Appellant argues that the issue of the commission’s jurisdiction should be finally determined before appellant is put to the expense and inconvenience of a lengthy proceeding before the commission ....  We are mindful of the fact that much time and expense might be saved if the courts would decide at this time that the commission had exceeded its jurisdiction; however, this consideration is outweighed by the resultant delay that would accompany review of these agency determinations and the disruption of the agency’s orderly process of adjudication in reaching its ultimate determination.

Pasch, 58 Wis. 2d at 357. 

12      An agency decision is final if it conclusively “determine[s] the further legal rights of the person seeking review.”  Waste Mgmt. v. DNR, 128 Wis. 2d 59, 90, 381 N.W.2d 318 (1986).  An order is preliminary or interlocutory when “the substantial rights of the parties involved in the action remain undetermined and when the cause is retained for further action.”  Pasch, 58 Wis. 2d at 354.  A preliminary or interlocutory proceeding is excluded from judicial review to prevent administrative proceedings from being “constantly interrupted and shifted back and forth between the agencies and the courts ....”  Failing to exclude such a proceeding “would seriously hamper the efficient conduct of administrative proceedings.”  WERC, 65 Wis. 2d at 637.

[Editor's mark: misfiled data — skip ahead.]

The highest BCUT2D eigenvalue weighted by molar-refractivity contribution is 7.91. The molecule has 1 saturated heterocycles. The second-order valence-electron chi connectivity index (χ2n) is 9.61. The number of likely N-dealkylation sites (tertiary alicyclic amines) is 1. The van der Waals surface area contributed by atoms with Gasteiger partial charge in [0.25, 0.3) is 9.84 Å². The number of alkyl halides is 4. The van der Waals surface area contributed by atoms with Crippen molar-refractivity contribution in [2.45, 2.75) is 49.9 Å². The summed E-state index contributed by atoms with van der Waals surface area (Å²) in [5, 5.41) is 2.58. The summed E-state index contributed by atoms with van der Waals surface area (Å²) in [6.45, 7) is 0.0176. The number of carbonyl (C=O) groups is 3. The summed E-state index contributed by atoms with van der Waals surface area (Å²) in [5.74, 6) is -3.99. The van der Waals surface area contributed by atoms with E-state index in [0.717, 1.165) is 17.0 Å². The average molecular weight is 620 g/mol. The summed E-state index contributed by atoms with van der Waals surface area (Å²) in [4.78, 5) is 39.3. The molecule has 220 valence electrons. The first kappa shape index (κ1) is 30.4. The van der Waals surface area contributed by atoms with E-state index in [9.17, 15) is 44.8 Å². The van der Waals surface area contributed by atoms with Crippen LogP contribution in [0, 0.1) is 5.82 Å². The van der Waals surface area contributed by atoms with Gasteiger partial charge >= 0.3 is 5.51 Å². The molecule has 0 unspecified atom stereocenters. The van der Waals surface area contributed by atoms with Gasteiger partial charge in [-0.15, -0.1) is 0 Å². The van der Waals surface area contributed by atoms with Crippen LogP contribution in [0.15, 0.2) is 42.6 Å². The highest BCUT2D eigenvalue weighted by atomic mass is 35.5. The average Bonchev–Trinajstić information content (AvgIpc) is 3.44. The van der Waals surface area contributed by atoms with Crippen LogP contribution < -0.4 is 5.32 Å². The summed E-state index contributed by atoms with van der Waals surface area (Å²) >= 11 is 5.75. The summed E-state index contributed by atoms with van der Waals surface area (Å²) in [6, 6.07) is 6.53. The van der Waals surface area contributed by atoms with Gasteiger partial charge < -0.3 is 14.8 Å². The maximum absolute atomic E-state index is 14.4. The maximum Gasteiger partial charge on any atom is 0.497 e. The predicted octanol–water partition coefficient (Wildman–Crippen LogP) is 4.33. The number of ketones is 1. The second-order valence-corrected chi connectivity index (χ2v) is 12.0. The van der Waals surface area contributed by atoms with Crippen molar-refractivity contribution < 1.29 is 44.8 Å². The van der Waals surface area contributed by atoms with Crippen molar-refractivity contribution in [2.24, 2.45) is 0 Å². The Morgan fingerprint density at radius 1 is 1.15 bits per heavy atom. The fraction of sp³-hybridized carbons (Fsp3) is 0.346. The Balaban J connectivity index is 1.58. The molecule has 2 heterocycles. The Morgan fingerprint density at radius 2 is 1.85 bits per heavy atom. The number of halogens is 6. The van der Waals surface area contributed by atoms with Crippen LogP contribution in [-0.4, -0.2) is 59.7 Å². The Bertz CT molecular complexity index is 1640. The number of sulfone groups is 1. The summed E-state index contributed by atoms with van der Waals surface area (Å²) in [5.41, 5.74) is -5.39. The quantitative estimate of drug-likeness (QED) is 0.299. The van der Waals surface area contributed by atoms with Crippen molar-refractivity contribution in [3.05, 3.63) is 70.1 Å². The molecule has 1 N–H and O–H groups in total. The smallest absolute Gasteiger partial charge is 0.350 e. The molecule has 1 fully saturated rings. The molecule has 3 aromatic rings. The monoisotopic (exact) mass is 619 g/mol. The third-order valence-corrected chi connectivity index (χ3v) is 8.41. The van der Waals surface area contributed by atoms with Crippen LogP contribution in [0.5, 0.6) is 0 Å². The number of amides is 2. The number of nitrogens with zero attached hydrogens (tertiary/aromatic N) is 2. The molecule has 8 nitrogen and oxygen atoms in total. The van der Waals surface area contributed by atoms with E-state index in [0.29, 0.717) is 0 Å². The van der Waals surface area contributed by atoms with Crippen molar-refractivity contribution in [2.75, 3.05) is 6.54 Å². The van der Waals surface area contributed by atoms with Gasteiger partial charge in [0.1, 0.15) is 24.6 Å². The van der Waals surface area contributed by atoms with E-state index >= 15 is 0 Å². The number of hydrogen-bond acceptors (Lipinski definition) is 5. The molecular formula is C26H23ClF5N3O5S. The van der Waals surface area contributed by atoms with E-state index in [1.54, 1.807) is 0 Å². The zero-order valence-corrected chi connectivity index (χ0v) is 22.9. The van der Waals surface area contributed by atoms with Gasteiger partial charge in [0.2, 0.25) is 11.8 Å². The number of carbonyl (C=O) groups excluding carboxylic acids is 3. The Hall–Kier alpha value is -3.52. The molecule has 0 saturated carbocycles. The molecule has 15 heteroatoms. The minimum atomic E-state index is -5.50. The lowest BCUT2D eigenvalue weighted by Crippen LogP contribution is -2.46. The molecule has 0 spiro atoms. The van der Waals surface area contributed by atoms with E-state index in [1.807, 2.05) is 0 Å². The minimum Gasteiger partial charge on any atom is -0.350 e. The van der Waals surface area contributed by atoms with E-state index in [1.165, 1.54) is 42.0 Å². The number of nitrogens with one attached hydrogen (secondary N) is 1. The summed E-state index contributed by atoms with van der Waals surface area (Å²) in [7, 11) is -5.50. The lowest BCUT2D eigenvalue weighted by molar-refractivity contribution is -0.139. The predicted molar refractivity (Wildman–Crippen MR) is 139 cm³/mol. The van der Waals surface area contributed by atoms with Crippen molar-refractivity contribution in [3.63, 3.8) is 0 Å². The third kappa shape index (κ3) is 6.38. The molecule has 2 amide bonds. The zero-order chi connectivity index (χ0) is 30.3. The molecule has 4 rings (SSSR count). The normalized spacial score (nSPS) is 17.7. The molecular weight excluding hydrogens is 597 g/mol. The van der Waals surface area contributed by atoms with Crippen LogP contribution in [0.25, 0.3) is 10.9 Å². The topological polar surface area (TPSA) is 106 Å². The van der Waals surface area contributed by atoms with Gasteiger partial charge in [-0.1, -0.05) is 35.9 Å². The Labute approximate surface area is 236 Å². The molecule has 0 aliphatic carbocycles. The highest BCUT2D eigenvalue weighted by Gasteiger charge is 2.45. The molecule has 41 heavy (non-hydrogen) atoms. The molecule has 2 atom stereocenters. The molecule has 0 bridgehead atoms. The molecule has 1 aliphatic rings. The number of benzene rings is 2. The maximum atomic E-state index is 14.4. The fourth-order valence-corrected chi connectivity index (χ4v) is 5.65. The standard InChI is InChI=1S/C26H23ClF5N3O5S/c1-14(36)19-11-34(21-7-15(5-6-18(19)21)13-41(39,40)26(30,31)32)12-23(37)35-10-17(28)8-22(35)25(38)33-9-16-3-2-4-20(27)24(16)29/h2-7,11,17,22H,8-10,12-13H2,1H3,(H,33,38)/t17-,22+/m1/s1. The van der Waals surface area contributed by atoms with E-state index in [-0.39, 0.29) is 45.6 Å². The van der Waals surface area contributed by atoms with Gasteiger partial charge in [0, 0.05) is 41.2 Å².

13      Here, the Commission’s decision is not final and, therefore, it is not subject to judicial review.[2]  The Commission made no decision that conclusively determined the further legal rights of the District.  The Commission remanded the matter for further review on the merits, and as the circuit court correctly recognizes, the District “may ultimately prevail, and this opportunity for success on the merits supports the conclusion that the [Commission’s] decision is interlocutory and not final.”  The substantial rights of the District remain undetermined and will remain so until the administrative process has been completed in its entirety.  For these reasons, and previously articulated concerns of judicial economy, we affirm the court’s order. 

            By the Court.—Order affirmed.










[1] All references to the Wisconsin Statutes are to the 2003-04 version unless otherwise noted.

[2] The District also argues that the decisions of both the Commission and the arbitrator were erroneous.  Since we hold that the substantial interests of the District were not affected, we need not address these arguments.  See Gross v. Hoffman, 227 Wis. 296, 300, 277 N.W. 663 (1938).